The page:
Managed retreat – Wikipedia (Planned Retreat)

Tollesbury Managed Realignment site in Essex, the first large scale attempt at salt marsh restoration in the UK

In the context of coastal erosionmanaged retreat (also managed realignment) allows an area that was not previously exposed to flooding by the sea to become flooded by removing coastal protection. This process is usually in low-lying estuarine areas and almost always involves flooding of land that has at some point in the past been claimed from the sea.

In the UK, managed retreat is often a response to sea level rise exacerbated by local subsidence of the land surface due to post-glacial isostatic rebound in the north.

 

https://en.wikipedia.org/wiki/Managed_retreat

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Managed retreat of coastal communities: understanding responses to projected sea level rise: Journal of Environmental Planning and Management: Vol 55, No 4

Managed retreat of coastal communities: understanding responses to projected sea level rise

Managed retreat – the relocation of homes and infrastructure under threat from coastal flooding – is one of the few policy options available for coastal communities facing long-term risks from accelerated sea level rise. At present, little is known about how the Australian public perceives policy options to mitigate sea level rise risks. This paper explores a range of different decision-making criteria used to assess a managed retreat scheme. A metatheoretical social functionalist framework is used to make sense of personal concerns elicited from an online survey asking respondents to consider a managed retreat scheme. The framework proposes that people can act intuitively as scientists, economists, politicians, prosecutors and theologians, when considering a complex topic such as managed retreat policy. The research found that the survey respondents are more likely to consider the topic of managed retreat from multiple functional perspectives than from a single functional perspective. The type of social functionalist frameworks that people used to assess the Conditional Occupancy Rights scheme was found to be influenced by their perceptions of sea level rise risk. The findings have implications for public debates about the long-term risks of sea level rise and for engaging with the community about managed retreat policy options.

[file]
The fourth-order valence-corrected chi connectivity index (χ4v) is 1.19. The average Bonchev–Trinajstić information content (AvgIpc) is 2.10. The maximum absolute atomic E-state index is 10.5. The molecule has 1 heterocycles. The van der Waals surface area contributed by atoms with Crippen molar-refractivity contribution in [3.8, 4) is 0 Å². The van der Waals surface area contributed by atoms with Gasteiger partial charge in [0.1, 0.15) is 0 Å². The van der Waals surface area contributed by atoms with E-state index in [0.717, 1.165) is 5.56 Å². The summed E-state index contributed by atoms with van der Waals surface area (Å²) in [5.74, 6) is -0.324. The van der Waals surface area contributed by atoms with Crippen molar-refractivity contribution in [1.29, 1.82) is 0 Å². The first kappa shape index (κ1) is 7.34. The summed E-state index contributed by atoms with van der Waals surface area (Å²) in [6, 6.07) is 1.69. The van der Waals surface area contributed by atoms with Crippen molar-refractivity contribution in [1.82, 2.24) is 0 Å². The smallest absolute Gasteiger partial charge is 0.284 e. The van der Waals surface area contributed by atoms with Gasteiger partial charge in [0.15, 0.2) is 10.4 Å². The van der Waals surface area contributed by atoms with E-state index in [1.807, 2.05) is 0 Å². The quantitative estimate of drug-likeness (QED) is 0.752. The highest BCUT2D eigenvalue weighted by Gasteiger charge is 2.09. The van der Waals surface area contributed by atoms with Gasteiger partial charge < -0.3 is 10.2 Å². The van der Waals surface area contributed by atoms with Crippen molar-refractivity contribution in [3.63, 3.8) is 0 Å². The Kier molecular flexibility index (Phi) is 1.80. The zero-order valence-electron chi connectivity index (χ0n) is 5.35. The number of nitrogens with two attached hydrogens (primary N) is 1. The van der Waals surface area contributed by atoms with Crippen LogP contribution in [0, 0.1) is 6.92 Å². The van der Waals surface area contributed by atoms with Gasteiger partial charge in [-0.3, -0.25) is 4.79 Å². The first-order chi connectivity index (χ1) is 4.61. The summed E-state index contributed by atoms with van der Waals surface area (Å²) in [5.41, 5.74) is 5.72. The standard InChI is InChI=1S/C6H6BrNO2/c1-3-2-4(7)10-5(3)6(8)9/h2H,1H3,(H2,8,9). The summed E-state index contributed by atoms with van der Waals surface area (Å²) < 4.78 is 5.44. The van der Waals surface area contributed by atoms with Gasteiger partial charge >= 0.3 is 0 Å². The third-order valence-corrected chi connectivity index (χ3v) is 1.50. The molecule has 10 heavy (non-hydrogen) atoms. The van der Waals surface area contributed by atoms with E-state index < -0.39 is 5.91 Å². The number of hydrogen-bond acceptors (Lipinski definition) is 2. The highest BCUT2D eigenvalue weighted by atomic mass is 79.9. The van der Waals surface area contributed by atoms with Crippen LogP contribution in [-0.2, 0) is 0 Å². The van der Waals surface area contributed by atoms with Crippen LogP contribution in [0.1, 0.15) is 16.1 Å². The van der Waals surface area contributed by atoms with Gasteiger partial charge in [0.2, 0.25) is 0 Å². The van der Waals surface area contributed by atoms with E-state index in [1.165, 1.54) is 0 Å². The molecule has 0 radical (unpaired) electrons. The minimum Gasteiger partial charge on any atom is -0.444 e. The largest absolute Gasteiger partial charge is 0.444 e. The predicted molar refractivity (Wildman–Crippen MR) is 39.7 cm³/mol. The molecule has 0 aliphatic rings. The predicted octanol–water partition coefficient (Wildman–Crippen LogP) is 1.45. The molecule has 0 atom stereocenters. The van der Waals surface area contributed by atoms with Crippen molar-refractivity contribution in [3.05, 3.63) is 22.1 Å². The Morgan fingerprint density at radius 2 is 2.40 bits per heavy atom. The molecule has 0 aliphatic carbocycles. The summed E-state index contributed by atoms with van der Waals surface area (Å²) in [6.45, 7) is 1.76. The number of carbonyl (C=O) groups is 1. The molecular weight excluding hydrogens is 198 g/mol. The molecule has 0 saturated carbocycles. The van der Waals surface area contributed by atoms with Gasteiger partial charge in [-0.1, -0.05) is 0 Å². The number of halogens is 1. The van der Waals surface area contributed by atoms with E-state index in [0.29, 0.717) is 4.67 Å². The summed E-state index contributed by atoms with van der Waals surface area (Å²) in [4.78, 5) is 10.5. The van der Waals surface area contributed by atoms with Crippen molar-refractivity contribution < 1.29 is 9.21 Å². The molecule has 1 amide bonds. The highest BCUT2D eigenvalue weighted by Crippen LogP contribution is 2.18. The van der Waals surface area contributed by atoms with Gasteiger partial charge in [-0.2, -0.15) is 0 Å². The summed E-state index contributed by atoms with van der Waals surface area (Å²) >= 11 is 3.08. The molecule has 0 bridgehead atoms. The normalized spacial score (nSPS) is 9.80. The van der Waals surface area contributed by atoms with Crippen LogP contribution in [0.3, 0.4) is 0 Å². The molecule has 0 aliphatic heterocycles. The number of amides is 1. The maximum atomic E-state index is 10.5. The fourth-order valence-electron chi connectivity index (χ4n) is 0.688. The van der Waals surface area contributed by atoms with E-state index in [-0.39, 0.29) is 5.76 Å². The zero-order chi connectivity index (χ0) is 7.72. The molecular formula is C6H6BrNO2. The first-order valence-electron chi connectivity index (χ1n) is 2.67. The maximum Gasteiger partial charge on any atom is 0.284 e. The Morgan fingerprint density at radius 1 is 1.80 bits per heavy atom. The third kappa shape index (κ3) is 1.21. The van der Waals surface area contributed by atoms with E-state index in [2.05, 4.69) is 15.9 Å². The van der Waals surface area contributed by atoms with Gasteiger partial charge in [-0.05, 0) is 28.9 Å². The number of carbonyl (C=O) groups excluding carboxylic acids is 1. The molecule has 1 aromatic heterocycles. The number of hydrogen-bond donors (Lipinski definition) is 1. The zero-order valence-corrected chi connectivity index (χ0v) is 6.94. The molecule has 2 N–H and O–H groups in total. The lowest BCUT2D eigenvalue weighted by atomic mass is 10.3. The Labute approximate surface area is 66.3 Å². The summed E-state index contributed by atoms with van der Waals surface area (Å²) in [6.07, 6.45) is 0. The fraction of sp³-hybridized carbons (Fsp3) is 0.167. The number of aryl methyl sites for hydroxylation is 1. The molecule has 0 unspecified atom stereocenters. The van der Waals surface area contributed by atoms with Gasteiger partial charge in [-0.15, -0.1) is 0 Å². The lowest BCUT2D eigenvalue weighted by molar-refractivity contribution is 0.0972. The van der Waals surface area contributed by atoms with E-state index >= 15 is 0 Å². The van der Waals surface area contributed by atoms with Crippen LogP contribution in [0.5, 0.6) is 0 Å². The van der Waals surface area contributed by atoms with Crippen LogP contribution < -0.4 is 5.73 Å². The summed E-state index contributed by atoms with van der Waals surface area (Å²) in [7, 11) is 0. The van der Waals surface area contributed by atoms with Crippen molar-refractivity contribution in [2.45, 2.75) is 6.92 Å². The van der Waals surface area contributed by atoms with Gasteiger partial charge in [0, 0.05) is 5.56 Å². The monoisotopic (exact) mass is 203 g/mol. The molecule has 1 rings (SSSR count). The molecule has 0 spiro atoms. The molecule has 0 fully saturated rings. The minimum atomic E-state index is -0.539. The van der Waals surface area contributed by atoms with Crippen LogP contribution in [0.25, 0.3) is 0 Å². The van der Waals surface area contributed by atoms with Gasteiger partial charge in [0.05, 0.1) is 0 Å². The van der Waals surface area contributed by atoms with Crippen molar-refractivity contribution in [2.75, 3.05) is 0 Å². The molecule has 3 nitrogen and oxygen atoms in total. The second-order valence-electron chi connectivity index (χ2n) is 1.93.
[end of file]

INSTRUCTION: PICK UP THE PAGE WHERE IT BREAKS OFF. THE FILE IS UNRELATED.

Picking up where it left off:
https://www.tandfonline.com/doi/abs/10.1080/09640568.2011.604193

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Adaptation planning for sea level rise: a study of US coastal cities: Journal of Environmental Planning and Management: Vol 60, No 2

Adaptation planning for sea level rise: a study of US coastal cities

Sea level rise (SLR) is expected, even without greenhouse gas emissions. As SLR is inevitable, adapting to its impacts has received increasing attention, and local governments are the key actors in this emerging agenda. This study indicates that adaptation planning for SLR should be integrated into two local major planning mechanisms in the United States: the local comprehensive plans and hazard mitigation plans. By evaluating 36 plans from 15 US coastal cities that are considered at high risk and vulnerable to rising sea levels, the results demonstrate that SLR is widely identified, but the overall quality of the plans to address it requires significant improvement. A detailed table of selected plans’ characteristics is also provided as a lens on how localities tackle this challenging issue. The paper concludes with planning suggestions for coastal communities to better adapt to SLR.

https://www.tandfonline.com/doi/abs/10.1080/09640568.2016.1151771?src=recsys&journalCode=cjep20

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Can California coastal managers plan for sea-level rise in a cost-effective way?: Journal of Environmental Planning and Management: Vol 59, No 1

Planned Retreat:  Can California coastal managers plan for sea-level rise in 
 
a cost-effective way?: Journal of Environmental Planning and Management: 
 
Vol 59, No 1

Los Angeles’s Venice Beach could lose $450 million in tourism revenue by 2100 with a 1.4 m SLR scenario while San Francisco’s Ocean Beach would lose $80 million, but the impacts to structures could total nearly $560 million at Ocean Beach compared to $50 million at Venice Beach.

https://www.tandfonline.com/doi/abs/10.1080/09640568.2014.985291?src=recsys&journalCode=cjep20

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